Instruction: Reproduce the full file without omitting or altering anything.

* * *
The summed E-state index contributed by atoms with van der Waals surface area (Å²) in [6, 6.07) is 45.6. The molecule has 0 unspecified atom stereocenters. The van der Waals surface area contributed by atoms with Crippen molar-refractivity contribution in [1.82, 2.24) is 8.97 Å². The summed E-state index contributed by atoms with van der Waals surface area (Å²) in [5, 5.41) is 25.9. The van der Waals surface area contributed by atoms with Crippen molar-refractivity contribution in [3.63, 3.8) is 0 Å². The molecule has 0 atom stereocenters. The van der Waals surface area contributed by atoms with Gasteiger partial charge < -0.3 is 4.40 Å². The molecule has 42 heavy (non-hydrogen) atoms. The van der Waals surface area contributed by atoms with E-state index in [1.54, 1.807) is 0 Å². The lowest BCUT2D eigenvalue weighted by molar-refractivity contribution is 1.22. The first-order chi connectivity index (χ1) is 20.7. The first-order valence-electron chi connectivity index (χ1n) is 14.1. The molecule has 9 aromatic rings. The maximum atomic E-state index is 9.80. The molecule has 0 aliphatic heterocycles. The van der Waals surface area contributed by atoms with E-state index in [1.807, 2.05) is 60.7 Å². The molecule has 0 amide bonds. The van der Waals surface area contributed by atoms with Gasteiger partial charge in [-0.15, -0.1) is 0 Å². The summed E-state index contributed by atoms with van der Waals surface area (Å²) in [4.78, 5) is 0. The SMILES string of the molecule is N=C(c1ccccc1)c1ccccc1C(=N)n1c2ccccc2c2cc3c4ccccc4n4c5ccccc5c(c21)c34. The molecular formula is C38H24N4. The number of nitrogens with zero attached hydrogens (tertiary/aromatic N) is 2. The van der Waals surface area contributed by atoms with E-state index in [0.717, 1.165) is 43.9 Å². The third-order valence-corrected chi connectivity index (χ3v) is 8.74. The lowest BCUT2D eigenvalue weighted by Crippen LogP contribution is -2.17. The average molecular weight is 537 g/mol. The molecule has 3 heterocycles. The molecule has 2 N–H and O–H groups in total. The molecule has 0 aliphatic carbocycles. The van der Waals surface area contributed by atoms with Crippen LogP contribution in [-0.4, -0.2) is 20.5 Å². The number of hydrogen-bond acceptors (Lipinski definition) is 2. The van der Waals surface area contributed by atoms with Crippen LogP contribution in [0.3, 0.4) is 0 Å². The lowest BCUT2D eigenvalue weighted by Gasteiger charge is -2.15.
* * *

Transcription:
The summed E-state index contributed by atoms with van der Waals surface area (Å²) in [6, 6.07) is 45.6. The molecule has 0 unspecified atom stereocenters. The van der Waals surface area contributed by atoms with Crippen molar-refractivity contribution in [1.82, 2.24) is 8.97 Å². The summed E-state index contributed by atoms with van der Waals surface area (Å²) in [5, 5.41) is 25.9. The van der Waals surface area contributed by atoms with Crippen molar-refractivity contribution in [3.63, 3.8) is 0 Å². The molecule has 0 atom stereocenters. The van der Waals surface area contributed by atoms with Gasteiger partial charge < -0.3 is 4.40 Å². The molecule has 42 heavy (non-hydrogen) atoms. The van der Waals surface area contributed by atoms with E-state index in [1.54, 1.807) is 0 Å². The lowest BCUT2D eigenvalue weighted by molar-refractivity contribution is 1.22. The first-order chi connectivity index (χ1) is 20.7. The first-order valence-electron chi connectivity index (χ1n) is 14.1. The molecule has 9 aromatic rings. The maximum atomic E-state index is 9.80. The molecule has 0 aliphatic heterocycles. The van der Waals surface area contributed by atoms with E-state index in [1.807, 2.05) is 60.7 Å². The molecule has 0 amide bonds. The van der Waals surface area contributed by atoms with Gasteiger partial charge in [-0.15, -0.1) is 0 Å². The summed E-state index contributed by atoms with van der Waals surface area (Å²) in [4.78, 5) is 0. The SMILES string of the molecule is N=C(c1ccccc1)c1ccccc1C(=N)n1c2ccccc2c2cc3c4ccccc4n4c5ccccc5c(c21)c34. The molecular formula is C38H24N4. The number of nitrogens with zero attached hydrogens (tertiary/aromatic N) is 2. The van der Waals surface area contributed by atoms with E-state index in [0.717, 1.165) is 43.9 Å². The third-order valence-corrected chi connectivity index (χ3v) is 8.74. The lowest BCUT2D eigenvalue weighted by Crippen LogP contribution is -2.17. The average molecular weight is 537 g/mol. The molecule has 3 heterocycles. The molecule has 2 N–H and O–H groups in total. The molecule has 0 aliphatic carbocycles. The van der Waals surface area contributed by atoms with Crippen LogP contribution in [-0.4, -0.2) is 20.5 Å². The number of hydrogen-bond acceptors (Lipinski definition) is 2. The van der Waals surface area contributed by atoms with Crippen LogP contribution in [0.3, 0.4) is 0 Å². The lowest BCUT2D eigenvalue weighted by Gasteiger charge is -2.15.